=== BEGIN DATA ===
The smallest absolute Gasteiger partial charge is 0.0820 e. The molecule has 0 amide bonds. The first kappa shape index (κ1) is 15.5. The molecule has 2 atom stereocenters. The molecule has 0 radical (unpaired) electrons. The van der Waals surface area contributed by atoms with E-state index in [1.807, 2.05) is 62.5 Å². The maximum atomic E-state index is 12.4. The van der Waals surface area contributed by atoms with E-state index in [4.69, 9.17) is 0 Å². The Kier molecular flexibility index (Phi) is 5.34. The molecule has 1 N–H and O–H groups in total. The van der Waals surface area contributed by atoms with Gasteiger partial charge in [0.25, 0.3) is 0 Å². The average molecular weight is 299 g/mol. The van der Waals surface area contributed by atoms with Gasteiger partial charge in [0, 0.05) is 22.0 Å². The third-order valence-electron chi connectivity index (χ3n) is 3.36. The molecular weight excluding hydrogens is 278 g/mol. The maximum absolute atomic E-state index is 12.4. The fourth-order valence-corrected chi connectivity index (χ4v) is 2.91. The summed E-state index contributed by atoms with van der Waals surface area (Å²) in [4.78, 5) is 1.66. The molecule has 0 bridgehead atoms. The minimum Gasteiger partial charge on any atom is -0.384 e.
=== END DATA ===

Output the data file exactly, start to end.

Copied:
The smallest absolute Gasteiger partial charge is 0.0820 e. The molecule has 0 amide bonds. The first kappa shape index (κ1) is 15.5. The molecule has 2 atom stereocenters. The molecule has 0 radical (unpaired) electrons. The van der Waals surface area contributed by atoms with E-state index in [1.807, 2.05) is 62.5 Å². The maximum atomic E-state index is 12.4. The van der Waals surface area contributed by atoms with E-state index in [4.69, 9.17) is 0 Å². The Kier molecular flexibility index (Phi) is 5.34. The molecule has 1 N–H and O–H groups in total. The van der Waals surface area contributed by atoms with Gasteiger partial charge in [0.25, 0.3) is 0 Å². The average molecular weight is 299 g/mol. The van der Waals surface area contributed by atoms with Gasteiger partial charge in [0, 0.05) is 22.0 Å². The third-order valence-electron chi connectivity index (χ3n) is 3.36. The molecular weight excluding hydrogens is 278 g/mol. The maximum absolute atomic E-state index is 12.4. The fourth-order valence-corrected chi connectivity index (χ4v) is 2.91. The summed E-state index contributed by atoms with van der Waals surface area (Å²) in [4.78, 5) is 1.66. The molecule has 0 bridgehead atoms. The minimum Gasteiger partial charge on any atom is -0.384 e.